October 4 - Earning Freedom: Working Toward Sentence Reduction

EVENT RECORDING

The state of Ohio currently allows people serving time in prison to earn up to 8% of their sentence via participation in approved rehabilitative programming. This is the lowest percentage of available “earned time credit” for any state prison system in the nation.  The proposed amendment would increase this number to 25%, a significant change to someone’s ability to shorten their time behind bars. Our panel of experts discussed the potential challenges connected to instituting this form of prison reform via a ballot initiative and what type of challenges might be encountered in implementing this change should the amendment be approved by voters.

Panelists:

  • Shon Hopwood, Georgetown University Law Center
  • David Phillips, Prosecutoring Attorney, Union County, past president of the Ohio Prosecuting Attorneys Association
  • Sasha Naiman, Attorney/Deputy Director, Ohio Justice and Policy Center

PANELISTS' BIOS

Moderator:

  • Douglas A. Berman, Executive Director, Drug Enforcement and Policy Center, Moritz College of Law
October 18 - Devil in the Details: Funding Effective Rehabilitation and Treatment

The cost of the opioid crisis counted in lives lost and permanently altered has been well documented over the last few years as public awareness has risen and families from all walks of lives have been affected. One of the aims of the Ohio Neighborhood Safety, Drug Treatment, and Rehabilitation Amendment is to provide additional funding for treatment and rehabilitation for people struggling with substance use disorder.  However, not all treatment is created equal and the amendment is silent on how to ensure that funds go to proven effective treatment programs. Our panel of experts discussed challenges connected to the actual implementation of the initiative, the issue of insufficient access to treatment, the importance of Medicaid expansion and the latest evidence on the effectiveness of various treatment programs and strategies.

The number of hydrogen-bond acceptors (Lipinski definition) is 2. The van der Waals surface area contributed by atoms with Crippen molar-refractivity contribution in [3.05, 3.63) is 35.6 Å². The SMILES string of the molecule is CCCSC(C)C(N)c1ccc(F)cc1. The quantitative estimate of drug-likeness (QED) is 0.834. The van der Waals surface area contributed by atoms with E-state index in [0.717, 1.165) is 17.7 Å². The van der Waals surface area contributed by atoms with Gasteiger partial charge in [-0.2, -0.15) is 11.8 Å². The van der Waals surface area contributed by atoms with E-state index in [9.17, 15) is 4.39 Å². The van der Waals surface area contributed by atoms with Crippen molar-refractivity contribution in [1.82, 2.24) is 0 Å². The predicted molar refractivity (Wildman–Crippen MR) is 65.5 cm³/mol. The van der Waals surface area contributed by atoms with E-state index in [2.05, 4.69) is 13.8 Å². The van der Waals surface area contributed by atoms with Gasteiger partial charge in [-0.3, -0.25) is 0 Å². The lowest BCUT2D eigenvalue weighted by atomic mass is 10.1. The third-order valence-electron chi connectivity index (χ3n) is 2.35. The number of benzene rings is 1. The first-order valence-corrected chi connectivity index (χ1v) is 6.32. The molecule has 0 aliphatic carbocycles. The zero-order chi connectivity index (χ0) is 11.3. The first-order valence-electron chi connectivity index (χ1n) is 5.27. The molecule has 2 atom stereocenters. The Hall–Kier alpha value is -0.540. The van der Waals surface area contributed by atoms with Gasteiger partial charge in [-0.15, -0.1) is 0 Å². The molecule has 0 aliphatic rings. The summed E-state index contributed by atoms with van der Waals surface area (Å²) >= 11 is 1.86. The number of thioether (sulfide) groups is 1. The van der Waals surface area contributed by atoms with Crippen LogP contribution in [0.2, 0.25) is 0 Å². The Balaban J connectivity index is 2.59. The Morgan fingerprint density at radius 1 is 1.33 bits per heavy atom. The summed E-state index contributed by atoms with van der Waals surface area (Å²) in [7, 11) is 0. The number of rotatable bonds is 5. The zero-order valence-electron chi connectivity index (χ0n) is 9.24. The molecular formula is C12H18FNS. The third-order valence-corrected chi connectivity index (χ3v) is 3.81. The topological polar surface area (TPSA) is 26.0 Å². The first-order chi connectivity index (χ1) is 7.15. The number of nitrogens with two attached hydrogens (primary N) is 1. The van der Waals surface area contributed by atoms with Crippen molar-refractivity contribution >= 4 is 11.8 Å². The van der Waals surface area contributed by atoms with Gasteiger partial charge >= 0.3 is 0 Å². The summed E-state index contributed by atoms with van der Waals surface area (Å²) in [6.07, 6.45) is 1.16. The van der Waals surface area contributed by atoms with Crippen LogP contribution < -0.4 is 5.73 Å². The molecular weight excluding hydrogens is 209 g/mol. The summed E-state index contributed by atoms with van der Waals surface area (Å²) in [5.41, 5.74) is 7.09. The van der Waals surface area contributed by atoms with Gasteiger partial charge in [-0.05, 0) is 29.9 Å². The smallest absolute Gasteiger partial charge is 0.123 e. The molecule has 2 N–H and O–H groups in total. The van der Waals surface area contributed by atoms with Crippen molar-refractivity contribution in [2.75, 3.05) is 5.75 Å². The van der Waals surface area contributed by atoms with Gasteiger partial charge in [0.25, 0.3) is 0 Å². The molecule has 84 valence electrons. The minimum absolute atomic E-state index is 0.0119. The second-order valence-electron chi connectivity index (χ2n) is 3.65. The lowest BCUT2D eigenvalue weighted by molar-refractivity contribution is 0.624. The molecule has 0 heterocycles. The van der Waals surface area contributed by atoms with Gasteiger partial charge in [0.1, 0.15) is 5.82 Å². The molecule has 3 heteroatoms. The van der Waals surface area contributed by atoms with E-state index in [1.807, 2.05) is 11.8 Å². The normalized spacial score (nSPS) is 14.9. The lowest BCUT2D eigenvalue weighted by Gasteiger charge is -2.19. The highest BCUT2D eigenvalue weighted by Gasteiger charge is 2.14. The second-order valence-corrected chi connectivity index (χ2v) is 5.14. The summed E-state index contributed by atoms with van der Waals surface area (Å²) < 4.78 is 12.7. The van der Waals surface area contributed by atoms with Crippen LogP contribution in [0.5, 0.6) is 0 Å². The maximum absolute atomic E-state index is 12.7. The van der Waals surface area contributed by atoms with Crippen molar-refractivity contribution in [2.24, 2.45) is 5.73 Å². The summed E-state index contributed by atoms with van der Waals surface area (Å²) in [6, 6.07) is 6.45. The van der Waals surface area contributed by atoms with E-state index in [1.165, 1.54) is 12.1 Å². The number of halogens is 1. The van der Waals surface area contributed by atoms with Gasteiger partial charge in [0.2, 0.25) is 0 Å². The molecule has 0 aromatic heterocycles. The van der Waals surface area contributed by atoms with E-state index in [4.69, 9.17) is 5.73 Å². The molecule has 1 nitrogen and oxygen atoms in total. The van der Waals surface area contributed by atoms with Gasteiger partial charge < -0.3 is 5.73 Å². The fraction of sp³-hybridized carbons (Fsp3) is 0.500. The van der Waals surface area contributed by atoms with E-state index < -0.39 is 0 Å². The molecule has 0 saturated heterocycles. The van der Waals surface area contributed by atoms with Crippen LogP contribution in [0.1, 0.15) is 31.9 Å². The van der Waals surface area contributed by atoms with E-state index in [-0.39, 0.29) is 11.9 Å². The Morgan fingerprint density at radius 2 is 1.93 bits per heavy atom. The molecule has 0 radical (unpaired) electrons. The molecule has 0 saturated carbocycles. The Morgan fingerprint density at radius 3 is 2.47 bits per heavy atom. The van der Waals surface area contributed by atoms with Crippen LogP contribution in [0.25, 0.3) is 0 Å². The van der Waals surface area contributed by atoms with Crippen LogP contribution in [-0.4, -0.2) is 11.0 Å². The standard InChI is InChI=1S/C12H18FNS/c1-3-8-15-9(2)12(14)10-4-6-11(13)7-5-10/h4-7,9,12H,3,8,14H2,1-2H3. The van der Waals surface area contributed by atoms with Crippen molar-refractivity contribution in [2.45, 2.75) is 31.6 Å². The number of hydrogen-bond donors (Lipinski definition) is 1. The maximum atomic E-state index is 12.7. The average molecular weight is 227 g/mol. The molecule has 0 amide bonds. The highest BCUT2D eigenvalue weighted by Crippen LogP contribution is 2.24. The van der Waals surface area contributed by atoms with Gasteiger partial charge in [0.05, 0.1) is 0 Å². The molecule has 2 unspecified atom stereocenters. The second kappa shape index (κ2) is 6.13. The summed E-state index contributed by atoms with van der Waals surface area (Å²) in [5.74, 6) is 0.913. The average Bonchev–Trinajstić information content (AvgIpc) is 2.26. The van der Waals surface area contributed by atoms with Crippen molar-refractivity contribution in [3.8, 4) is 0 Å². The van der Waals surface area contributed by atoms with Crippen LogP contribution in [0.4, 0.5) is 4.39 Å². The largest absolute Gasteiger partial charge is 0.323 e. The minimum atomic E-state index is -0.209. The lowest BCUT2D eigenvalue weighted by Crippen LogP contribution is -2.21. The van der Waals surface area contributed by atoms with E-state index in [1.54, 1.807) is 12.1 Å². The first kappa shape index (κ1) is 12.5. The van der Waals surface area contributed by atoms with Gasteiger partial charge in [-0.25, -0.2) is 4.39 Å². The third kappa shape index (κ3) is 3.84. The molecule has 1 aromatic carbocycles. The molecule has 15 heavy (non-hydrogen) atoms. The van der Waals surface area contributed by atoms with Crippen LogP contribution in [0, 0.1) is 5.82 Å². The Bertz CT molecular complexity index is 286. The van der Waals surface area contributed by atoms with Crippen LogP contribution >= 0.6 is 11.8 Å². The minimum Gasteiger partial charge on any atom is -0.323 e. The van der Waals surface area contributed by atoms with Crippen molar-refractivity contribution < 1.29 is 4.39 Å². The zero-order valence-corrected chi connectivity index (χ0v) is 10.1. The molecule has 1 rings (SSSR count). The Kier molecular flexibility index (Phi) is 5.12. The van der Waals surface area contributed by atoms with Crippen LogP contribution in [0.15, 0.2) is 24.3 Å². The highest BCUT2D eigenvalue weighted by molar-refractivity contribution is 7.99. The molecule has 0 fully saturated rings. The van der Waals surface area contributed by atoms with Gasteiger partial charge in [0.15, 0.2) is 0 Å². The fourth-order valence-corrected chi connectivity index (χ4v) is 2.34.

Panelists:

  • Daniel Skinner, PhD, Assistant Professor, Health Policy, Heritage College of Osteopathic Medicine, Ohio University
  • Phil Nunes, Chief Operating Officer, Alvis, Inc.
  • Dustin Mets, JD, Chief Executive Officer, CompDrug

Moderator:

Taleed El-Sabawi, JD, PhD candidate in College of Public Health, The Ohio State University

PANELISTS' BIOS

November 1 - Sentencing and Parole Reform in Practice: Insights on Implementation Challenges